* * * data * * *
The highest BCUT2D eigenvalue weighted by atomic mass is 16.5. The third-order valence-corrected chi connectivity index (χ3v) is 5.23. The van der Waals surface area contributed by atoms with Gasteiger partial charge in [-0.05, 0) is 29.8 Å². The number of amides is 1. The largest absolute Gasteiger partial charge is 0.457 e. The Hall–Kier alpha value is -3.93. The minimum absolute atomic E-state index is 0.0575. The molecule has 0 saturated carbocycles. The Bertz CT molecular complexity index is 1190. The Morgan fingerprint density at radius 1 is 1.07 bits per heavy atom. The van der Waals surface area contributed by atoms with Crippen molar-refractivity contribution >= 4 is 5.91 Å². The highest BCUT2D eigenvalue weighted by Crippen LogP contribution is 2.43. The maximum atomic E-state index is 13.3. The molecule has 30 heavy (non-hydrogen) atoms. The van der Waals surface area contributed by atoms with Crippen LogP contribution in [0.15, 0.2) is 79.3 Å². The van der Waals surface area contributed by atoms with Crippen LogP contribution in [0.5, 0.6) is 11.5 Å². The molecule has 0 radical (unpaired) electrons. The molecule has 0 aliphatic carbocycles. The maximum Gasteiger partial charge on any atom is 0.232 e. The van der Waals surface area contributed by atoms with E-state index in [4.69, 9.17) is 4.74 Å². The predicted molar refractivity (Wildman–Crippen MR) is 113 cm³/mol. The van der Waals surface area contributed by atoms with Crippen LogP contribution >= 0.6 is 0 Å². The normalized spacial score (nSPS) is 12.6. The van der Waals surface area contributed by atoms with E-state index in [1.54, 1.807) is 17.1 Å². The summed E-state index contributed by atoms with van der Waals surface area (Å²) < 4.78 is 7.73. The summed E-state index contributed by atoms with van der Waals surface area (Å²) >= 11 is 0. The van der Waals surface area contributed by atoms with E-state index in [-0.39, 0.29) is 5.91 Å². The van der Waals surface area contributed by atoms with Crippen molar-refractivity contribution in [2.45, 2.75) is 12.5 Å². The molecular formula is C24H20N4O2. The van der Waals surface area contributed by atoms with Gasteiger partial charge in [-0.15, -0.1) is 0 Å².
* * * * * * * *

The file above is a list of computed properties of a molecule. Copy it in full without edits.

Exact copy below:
The highest BCUT2D eigenvalue weighted by atomic mass is 16.5. The third-order valence-corrected chi connectivity index (χ3v) is 5.23. The van der Waals surface area contributed by atoms with Gasteiger partial charge in [-0.05, 0) is 29.8 Å². The number of amides is 1. The largest absolute Gasteiger partial charge is 0.457 e. The Hall–Kier alpha value is -3.93. The minimum absolute atomic E-state index is 0.0575. The molecule has 0 saturated carbocycles. The Bertz CT molecular complexity index is 1190. The Morgan fingerprint density at radius 1 is 1.07 bits per heavy atom. The van der Waals surface area contributed by atoms with Crippen molar-refractivity contribution >= 4 is 5.91 Å². The highest BCUT2D eigenvalue weighted by Crippen LogP contribution is 2.43. The maximum atomic E-state index is 13.3. The molecule has 30 heavy (non-hydrogen) atoms. The van der Waals surface area contributed by atoms with Crippen LogP contribution in [0.15, 0.2) is 79.3 Å². The van der Waals surface area contributed by atoms with Crippen LogP contribution in [0.5, 0.6) is 11.5 Å². The molecule has 0 radical (unpaired) electrons. The molecule has 0 aliphatic carbocycles. The maximum Gasteiger partial charge on any atom is 0.232 e. The van der Waals surface area contributed by atoms with E-state index in [4.69, 9.17) is 4.74 Å². The predicted molar refractivity (Wildman–Crippen MR) is 113 cm³/mol. The van der Waals surface area contributed by atoms with Crippen LogP contribution >= 0.6 is 0 Å². The normalized spacial score (nSPS) is 12.6. The van der Waals surface area contributed by atoms with E-state index in [1.54, 1.807) is 17.1 Å². The summed E-state index contributed by atoms with van der Waals surface area (Å²) < 4.78 is 7.73. The summed E-state index contributed by atoms with van der Waals surface area (Å²) >= 11 is 0. The van der Waals surface area contributed by atoms with E-state index in [-0.39, 0.29) is 5.91 Å². The van der Waals surface area contributed by atoms with Crippen molar-refractivity contribution in [2.45, 2.75) is 12.5 Å². The molecular formula is C24H20N4O2. The van der Waals surface area contributed by atoms with Gasteiger partial charge in [-0.15, -0.1) is 0 Å².